This month, the HRreads book club has been reading Radical Candor by Kim Scott. The book shares a variety of personal stories and actionable tips to create a team that grows and succeeds together. While book club members have been sharing inspiration and insights from the book, we wanted to hear directly from author Kim Scott on how to build a team culture of radical candor.
The following content originally appeared on The Muse.
Building a radically candid team culture means to create an environment in which everyone on the team shows they care personally about one another and also is willing to challenge each other humbly, openly, and directly when they disagree or see a problem.
When you care and challenge at the same time, it’s Radical Candor. When you challenge but don’t show you care, it’s one kind of bad: Obnoxious Aggression. When you care but don’t challenge, it’s another kind of bad: Ruinous Empathy. When you neither care nor challenge, it’s Manipulative Insincerity. Here is a framework that explains what Radical Candor is, and also what it is not:
Here’s my best advice to start on the right foot:
1. Share Your Stories
One of the best ways to build trust and explain the idea to your team is to tell your stories.
Share a time when you made a mistake and your boss told you clearly and kindly. How did your boss challenge you? How did it feel in the moment? How did it help you in the long run?
Sharing your stories with your team is a great way to explain what Radical Candor means, while also demonstrating vulnerability and the confidence to recognize that you’re not perfect, but are committed to learning from your mistakes. It’s a great way to show why radically candid feedback is a gift that will help you all do the best work of your lives.
2. Make Listening Tangible
Ask your team to give you feedback and make a show of rewarding candor when you hear it.
For example, put a lock box soliciting feedback in a highly visible location and give someone else the key. Have that person open up the lock box at your team meeting, and put yourself on the spot by reading the feedback and reacting to it.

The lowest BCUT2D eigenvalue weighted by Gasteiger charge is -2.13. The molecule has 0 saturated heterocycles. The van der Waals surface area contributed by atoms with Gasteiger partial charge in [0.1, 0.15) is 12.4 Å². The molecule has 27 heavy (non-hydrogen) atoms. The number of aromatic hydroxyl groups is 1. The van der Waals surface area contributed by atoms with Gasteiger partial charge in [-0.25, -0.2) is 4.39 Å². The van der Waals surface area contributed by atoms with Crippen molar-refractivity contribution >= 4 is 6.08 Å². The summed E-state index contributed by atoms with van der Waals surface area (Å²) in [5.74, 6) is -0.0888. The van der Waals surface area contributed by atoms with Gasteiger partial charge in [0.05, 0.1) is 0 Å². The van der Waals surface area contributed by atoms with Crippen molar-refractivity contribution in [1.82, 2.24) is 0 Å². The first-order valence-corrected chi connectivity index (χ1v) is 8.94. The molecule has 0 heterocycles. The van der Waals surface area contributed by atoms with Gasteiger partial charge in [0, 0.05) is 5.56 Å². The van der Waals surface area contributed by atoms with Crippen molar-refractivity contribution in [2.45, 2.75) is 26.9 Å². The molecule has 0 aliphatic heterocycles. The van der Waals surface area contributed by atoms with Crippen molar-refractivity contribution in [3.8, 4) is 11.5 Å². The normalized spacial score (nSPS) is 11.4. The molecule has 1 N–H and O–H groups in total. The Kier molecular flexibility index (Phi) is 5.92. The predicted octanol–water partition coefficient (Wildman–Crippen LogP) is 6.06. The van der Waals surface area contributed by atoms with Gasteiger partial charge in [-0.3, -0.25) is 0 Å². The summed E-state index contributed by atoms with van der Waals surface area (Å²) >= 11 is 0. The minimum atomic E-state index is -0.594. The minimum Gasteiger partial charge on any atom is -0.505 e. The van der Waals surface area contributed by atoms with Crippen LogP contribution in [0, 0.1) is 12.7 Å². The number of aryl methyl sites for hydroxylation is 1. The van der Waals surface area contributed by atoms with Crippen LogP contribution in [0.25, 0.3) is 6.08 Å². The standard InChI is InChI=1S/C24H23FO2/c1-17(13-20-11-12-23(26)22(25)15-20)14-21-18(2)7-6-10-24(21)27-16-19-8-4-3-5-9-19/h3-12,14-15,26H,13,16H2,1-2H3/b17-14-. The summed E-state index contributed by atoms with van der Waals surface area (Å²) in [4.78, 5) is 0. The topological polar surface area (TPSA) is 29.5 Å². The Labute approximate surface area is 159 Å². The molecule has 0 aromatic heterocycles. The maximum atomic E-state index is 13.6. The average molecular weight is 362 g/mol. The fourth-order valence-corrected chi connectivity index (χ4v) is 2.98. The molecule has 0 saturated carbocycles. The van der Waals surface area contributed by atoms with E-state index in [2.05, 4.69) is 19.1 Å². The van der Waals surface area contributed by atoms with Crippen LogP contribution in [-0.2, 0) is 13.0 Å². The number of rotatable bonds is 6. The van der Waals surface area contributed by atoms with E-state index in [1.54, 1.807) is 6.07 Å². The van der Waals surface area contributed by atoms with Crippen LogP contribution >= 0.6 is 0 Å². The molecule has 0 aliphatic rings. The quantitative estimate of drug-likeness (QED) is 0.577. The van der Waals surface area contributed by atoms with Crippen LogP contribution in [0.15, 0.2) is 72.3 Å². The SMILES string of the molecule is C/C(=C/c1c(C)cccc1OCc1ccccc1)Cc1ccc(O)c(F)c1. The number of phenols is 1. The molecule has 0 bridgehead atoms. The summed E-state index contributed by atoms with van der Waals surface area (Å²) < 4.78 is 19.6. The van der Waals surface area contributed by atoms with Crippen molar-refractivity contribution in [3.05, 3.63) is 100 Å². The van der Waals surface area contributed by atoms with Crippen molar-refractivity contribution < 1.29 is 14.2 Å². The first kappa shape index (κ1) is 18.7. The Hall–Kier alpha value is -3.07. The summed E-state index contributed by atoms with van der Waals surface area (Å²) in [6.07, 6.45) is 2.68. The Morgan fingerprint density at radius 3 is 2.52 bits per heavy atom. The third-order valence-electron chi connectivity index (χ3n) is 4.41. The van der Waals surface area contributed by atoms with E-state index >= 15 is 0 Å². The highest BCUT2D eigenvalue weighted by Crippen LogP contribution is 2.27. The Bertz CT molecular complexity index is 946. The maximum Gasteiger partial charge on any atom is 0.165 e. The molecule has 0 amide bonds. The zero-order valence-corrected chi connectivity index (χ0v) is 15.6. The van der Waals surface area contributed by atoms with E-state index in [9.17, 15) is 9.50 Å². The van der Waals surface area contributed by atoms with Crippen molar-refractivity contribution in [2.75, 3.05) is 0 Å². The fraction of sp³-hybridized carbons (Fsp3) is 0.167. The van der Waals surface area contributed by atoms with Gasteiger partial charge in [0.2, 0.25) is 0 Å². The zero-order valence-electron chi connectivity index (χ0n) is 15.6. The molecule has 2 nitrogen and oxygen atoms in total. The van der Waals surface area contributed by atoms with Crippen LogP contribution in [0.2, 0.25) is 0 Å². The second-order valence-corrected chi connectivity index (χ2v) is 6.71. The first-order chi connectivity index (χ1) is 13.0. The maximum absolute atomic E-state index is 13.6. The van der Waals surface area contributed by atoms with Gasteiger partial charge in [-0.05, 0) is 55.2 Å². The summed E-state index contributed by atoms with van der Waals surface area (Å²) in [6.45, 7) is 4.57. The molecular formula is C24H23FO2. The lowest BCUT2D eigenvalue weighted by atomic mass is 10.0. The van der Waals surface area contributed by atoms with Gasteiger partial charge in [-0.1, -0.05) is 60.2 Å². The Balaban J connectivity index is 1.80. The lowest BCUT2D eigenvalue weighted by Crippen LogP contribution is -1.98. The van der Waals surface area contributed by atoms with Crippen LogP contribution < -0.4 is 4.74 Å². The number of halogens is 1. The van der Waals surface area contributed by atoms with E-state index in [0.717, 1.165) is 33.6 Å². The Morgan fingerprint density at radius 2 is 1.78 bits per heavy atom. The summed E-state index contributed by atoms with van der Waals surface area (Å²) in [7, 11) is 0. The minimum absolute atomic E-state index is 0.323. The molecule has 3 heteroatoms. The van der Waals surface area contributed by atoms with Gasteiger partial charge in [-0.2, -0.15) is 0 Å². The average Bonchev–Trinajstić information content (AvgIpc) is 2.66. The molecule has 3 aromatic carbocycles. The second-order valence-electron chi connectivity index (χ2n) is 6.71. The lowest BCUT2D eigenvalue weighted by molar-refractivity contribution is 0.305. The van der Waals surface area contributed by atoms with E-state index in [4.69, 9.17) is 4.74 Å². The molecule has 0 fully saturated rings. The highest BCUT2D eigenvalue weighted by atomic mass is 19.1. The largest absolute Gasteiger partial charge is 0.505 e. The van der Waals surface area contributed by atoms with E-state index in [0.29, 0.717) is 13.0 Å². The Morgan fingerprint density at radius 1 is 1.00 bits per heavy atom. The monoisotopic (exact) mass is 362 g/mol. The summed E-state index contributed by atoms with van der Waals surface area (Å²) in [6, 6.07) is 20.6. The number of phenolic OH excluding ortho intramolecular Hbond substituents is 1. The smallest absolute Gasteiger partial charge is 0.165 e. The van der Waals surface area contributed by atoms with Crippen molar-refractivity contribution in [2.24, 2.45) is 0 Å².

When you agree with the feedback, explain how you’ll address the issue and publicly thank the person who brought it to your attention.
3. Focus on the Good Stuff
Radical Candor is not just about criticism—it’s also about praise.
It’s important to give more praise than criticism, because it’s your job as a leader is to show everyone what success looks like.
4. Develop a Shared Vocabulary
Giving and receiving feedback is uncomfortable for everyone, and having a shared vocabulary can make it easier.
Try printing out the Radical Candor framework and putting it near your desk. When you solicit feedback and you suspect that person isn’t telling you the whole story, ask them if they are being ruinously empathetic with you.
Give everyone on the team a copy, and suggest they use it to push their conversations in a more radically candid direction.
5. Emphasize Caring Personally
There’s a world of difference between Radical Candor and Obnoxious Aggression. But all too often, people hear the phrase without really understanding the idea—and then they use it as an excuse to behave like a jerk. Don’t tolerate this on your team.
Learning how to be a candid and open leader is so important to your team’s success. You can’t hit your goals if you and your team are not communicating well.
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